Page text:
Greece’s socialist left has won power. Now it needs to wield it.
For Syriza, the left-wing, anti-austerity party that seized control of the government in Sunday’s snap parliamentary elections, that means following through on its number one campaign promise: to renegotiate the terms of Greece’s economic bailout with the International Monetary Fund (IMF), the World Bank, and the European Central Bank (ECB). Those three financial institutions, collectively known as the “Troika,” have made their economic assistance contingent on Greece’s willingness to pass a series of draconian austerity cuts.
Syriza’s victory was motivated in large part by Greek disgust with austerity. Sharp budget cuts and public sector layoffs have contributed to elevated unemployment, widespread hunger and the erosion of the national health care system; Syriza has positioned itself as the best hope for undoing that damage.
Josh Bivens, research and policy director at the Economic Policy Institute (EPI), expressed qualified hope that Syriza would be able to follow through and negotiate more lenient bailout terms with the three financial institutions.
“I think, for appearances' sake, at a minimum, there has to be a negotiation,” said Bivens. “And I think it will be good faith around the edges, even."
That’s in part due to an apparent softening of the Troika’s position on austerity. Over the past six years, the IMF in particular appears to have become “much more supportive of the idea that austerity in the current moment has been very bad for stabilization,” said Bivens. He cited IMF chief economist Olivier Blanchard, who has issued reports arguing that the institution underestimated the damage fiscal austerity would wreak on the Greek economy.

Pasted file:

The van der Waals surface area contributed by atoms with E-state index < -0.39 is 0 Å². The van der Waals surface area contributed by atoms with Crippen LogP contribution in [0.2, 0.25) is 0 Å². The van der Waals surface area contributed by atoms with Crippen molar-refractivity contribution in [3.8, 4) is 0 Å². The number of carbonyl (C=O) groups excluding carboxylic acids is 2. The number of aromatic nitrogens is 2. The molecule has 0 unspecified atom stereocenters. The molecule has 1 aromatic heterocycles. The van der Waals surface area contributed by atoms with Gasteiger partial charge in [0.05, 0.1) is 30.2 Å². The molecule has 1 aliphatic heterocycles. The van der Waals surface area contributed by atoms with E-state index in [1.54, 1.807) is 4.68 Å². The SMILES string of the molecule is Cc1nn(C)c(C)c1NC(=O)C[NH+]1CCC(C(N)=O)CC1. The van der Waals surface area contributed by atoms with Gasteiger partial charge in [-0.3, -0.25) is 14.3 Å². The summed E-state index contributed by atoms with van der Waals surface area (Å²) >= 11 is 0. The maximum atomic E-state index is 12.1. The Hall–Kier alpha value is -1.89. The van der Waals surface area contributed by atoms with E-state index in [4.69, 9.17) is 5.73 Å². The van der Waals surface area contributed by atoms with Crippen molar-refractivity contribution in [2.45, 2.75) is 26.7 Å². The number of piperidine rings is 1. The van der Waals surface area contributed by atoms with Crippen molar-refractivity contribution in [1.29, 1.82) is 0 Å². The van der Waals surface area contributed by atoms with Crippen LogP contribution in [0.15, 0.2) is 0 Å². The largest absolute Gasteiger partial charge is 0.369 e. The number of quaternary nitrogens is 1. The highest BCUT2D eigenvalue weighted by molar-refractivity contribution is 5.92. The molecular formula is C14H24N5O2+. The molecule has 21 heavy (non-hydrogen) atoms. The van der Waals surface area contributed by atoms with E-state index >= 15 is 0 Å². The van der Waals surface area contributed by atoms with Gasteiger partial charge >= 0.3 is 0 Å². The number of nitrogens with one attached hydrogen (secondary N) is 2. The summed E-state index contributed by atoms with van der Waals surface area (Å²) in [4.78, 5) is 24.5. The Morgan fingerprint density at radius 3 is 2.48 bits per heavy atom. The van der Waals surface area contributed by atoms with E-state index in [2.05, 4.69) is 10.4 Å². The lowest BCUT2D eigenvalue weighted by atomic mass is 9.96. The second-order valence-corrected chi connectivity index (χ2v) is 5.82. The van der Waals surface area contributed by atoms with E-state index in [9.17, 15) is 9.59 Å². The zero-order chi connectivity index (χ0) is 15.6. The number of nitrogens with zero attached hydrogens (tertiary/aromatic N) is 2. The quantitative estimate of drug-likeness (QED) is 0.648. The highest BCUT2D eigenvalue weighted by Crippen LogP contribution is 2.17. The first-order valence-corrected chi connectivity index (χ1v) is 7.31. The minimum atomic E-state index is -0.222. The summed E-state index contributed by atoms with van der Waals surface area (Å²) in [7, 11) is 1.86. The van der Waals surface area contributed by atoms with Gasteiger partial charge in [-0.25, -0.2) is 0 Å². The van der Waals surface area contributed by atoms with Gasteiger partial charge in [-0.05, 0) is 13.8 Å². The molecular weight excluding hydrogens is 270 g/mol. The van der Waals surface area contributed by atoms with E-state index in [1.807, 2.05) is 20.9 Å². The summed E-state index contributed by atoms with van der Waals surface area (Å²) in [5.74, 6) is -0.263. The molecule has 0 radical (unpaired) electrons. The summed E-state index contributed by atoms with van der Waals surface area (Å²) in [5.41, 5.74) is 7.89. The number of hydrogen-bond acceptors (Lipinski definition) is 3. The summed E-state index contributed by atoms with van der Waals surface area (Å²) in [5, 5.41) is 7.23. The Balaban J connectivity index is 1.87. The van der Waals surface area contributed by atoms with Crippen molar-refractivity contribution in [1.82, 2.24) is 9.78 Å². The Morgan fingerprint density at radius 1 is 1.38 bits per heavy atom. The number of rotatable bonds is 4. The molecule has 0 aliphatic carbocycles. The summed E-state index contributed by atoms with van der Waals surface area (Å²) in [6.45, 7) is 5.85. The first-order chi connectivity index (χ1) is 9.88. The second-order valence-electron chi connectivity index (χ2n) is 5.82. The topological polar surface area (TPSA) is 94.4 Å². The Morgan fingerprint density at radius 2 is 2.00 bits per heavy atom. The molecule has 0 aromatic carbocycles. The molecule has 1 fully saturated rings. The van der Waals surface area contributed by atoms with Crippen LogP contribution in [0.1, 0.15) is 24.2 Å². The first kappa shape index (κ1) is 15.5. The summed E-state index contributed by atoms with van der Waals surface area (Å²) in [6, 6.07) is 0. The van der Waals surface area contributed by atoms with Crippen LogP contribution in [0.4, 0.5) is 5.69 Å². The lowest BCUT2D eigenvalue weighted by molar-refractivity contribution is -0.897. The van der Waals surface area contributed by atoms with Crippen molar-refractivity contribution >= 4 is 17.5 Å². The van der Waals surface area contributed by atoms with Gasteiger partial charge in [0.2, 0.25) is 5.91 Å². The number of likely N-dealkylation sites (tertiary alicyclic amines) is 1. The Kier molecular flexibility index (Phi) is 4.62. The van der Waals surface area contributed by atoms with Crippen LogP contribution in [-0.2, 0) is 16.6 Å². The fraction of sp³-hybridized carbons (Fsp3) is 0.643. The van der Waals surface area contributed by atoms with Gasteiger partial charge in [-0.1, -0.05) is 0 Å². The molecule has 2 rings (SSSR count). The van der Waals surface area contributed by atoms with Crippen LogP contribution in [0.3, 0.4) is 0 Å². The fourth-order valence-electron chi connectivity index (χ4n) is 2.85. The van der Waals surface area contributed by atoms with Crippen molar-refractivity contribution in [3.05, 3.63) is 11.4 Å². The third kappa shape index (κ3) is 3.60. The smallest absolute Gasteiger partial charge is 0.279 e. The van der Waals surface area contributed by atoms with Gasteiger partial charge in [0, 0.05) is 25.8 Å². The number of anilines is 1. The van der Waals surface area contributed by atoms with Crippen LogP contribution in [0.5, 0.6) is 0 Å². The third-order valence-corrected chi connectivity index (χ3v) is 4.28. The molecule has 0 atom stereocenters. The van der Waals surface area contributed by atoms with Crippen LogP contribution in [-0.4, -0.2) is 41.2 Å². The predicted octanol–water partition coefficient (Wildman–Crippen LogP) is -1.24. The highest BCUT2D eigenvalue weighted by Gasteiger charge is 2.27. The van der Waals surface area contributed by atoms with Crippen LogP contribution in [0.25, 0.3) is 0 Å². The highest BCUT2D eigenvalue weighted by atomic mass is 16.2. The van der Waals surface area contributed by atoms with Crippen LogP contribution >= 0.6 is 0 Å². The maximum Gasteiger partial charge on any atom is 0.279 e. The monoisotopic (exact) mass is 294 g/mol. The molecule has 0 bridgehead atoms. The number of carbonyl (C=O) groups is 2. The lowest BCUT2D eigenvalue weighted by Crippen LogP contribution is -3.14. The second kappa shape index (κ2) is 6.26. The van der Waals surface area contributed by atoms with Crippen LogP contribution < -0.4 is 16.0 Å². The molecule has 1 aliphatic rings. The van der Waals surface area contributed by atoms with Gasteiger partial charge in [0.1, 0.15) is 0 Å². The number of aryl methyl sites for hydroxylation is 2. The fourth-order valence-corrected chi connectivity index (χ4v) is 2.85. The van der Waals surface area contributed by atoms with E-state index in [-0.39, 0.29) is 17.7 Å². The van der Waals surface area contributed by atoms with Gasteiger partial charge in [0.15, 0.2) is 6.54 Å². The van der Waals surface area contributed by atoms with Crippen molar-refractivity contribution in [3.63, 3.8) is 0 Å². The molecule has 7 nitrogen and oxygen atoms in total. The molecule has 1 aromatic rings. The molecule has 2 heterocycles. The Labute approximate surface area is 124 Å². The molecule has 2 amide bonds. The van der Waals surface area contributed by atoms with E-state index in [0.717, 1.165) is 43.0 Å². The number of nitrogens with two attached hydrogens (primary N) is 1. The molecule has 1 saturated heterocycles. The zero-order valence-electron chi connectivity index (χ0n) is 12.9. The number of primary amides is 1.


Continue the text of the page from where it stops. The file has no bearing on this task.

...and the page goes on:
Michalis Nikiforos, a research scholar at Bard University’s Levy Economics Institute, said it would be premature to say whether any good will come out of negotiations between Greece and its creditors. However, he noted that French President Francois Hollande and other European leaders have said they hope to cooperate with the new Greek government.
“It remains to be seen to what extent they are willing to negotiate,” said Nikiforos. “I think it’s too early for that."
He also emphasized that a Greek exit from the eurozone is unlikely: Syriza has said that it wants to remain within the currency union. Instead of dropping out entirely, he said the governing party will likely attempt to renegotiate Greece’s bailout on three fronts: The harsh austerity requirements, the debt repayment terms, and “a more medium or long-term plan for the development of the Greek economy."
With so many issues to address – and a Greek economy in shambles – it is likely that Syriza’s call for negotiations will be the start of a very long process, not the end of an ordeal. Even if Greece negotiates more favorable terms, its debts could hound the government for a very long time.
“There could be more debt forgiveness, but Greece has a very, very large debt,” said Bivens. “As for how comprehensive that debt forgiveness could be, there’s a lot of range there."